Federal Budget Continuing Resolution Hits County Programs

Following weeks of debate over a possible Federal Government shut down, on Thursday Congress passed the 2011 Continuing Resolution (CR) for the remainder of the 2011 fiscal year.  The budget compromise trims $38 billion from the current operating budget, with particularly deep cuts to the Community Development Block Grant (CDBG) program. Funding for the CDBG was cut from $3.9 billion to $3.3 billion, a 16% cut from the FY 2010 level. The National Association of Counties (NACo) has been closely following the federal budgetary actions and its implications on local government funding levels. Below is an analysis provided by NACo of the impact the Federal CR has on county government programs.

Agriculture and Rural Affairs:
Part of the resolution funds USDA and the Food and Drug Administration (FDA), at nearly $20 billion, which is a decrease of almost $3 billion or 14% below the FY 2010 funding level. FDA received $2.3 billion, which is a 4%  increase above FY 2010. At this level the FDA can only fund some of the Food Safety Modernization Act, P.L. 111-353. USDA’s Food Safety and Inspection Service is funded at $1.01 billion, a 1% cut.

USDA Rural Development programs, which directly fund county infrastructure and development efforts, received significant cuts.  Housing and Community Programs, funding is $1.2 billion in budget authority, which is below the FY 2010 level of $1.4 billion. Rural Business and Energy Programs received $128 million – a devastating cut  31% below the FY 2010 level of $185 million. Rural Utilities Programs such as broadband, water and wastewater infrastructure received more modest cuts. The CR provides $598 million or 8% below the FY 2010 level of $653 million, but 25% above the original budget plan.
HUD Programs:
In addition to the CDBG reductions, The HOME Investment Partnership program is reduced from $1.8 billion to $1.6 billion for FY 2011. The Obama Administration’s Sustainable Communities Initiative, receives $100 million, a $50 million cut from the FY 2010 level. Homeless housing assistance grants are funded at increase of $40 million, $1.9 billion including $225 million for the Emergency Solutions Grant program. The HOPE VI program receives $100 million, a 50 percent cut from FY 2010 level of $200 million. The Section 8 voucher program is funded at $18.4 billion, with $16.7 billion for tenant-based voucher renewals, and $50 million is included for HUD-Veterans Affairs Supportive Housing (VASH) vouchers.
Environmental Energy:
The Environmental Protection Agency (EPA) under the Interior section of the CR would be funded at almost $8.8 billion. That is a funding decrease of $1.6 billion. The Clean Water (CW) and Drinking Water (DW) State Revolving Fund (SRF) programs will be cut $997 million below enacted levels to $2.5 billion. SRF programs help finance state and local water infrastructure projects.The Land and Water Conservation Fund for land acquisition received $301 million. That is $149 million below enacted levels. The Energy and Water section is funded at $31.8 billion in the CR. This is a $1.7 billion cut from FY 2010 levels. The Department of Energy (DOE) would be funded at $25.6 billion for the rest of the year. This is $10.7 billion under the 2010 enacted numbers. Within DOE, energy efficiency and renewable energy is slated to receive $1.8 billion, this is $407 million below 2010 enacted levels. The Army Corps of Engineers is funded at $4.9 billion; this is $578 below the 2010 enacted level. The National Oceanic and Atmospheric Administration (NOAA) budget was cut by $140 million below enacted levels to $4.6 billion.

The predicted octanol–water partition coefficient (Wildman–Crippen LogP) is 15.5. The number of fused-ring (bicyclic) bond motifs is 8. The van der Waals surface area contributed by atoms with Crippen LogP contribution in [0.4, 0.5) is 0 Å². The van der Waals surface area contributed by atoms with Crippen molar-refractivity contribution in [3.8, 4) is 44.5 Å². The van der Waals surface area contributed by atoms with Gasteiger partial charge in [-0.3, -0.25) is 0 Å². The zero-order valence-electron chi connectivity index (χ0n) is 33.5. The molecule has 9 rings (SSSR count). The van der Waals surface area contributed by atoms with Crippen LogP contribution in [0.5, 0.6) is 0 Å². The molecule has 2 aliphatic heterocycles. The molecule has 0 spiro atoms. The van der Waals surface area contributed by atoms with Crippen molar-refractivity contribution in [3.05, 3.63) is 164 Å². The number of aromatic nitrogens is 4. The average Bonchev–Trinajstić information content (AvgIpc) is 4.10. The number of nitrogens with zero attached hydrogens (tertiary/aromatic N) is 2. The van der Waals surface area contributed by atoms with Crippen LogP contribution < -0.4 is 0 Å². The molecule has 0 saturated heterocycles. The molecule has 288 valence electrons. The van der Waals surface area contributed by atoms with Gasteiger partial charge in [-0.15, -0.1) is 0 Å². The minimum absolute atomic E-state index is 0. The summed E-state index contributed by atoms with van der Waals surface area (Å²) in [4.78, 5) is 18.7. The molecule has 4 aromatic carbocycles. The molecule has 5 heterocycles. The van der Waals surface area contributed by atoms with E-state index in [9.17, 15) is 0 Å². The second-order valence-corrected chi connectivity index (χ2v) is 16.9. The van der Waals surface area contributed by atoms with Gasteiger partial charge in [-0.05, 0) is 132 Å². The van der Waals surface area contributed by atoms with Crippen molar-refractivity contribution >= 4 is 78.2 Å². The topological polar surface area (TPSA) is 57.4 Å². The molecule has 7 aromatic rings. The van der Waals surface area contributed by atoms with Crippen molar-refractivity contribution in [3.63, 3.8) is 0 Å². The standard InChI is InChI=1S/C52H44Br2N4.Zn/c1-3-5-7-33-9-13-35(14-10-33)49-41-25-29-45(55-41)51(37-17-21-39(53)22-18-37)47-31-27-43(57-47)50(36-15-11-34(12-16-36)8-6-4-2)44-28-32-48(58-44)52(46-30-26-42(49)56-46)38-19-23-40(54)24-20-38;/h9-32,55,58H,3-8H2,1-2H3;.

Spending Affecting County Health Programs
Some of the most significant health policy provisions of the bill are not in it – namely, those measures that had been adopted by the House in H.R. 1, but were dropped from the compromise bill. These include provisions which would have defunded the Affordable Care Act (including the Prevention and Public Health Fund) and Title X family planning programs like Planned Parenthood. State Health Access Grants, which had been used by a handful of states to improve access to health care, are zeroed out. The program had been funded at $75 million last year. $5.66 billion is provided for the Centers for Disease Control and Prevention (CDC) which is a $730 million cut from last year’s level. The Health Resources and Services Administration (HRSA) gets $6.27 billion in discretionary funding, which includes Community Health Centers, health professions training, the Ryan White Care Act, and Title X Family Planning.  This is $1.2 billion below last year FY 2010 level. Some HRSA programs will receive new funding in FY 2011 through the Affordable Care Act.
Human Services Programs:
In general, human services programs fared very well in the continuing resolution. The Community Services Block Grant (CSBG), which had been slated for a substantial cut in H.R. 1 as well as the President’s FY 2012 budget, received $680 million, close to level funding.  CSBG remains very vulnerable in the next budget cycle, however. The Low-Income Home Energy Assistance Program had the biggest cut. It received $4.71 billion overall, a reduction of $390 million from the contingency fund. Senior nutrition programs received level funding $847 million, the same as FY 2010. The Child Care Development Block Grant (CCDBG) and Head Start received increased funding. CCDBG received $2.2 billion, a $100 million increase, and Head Start received $7.575 billion, a $340 million increase.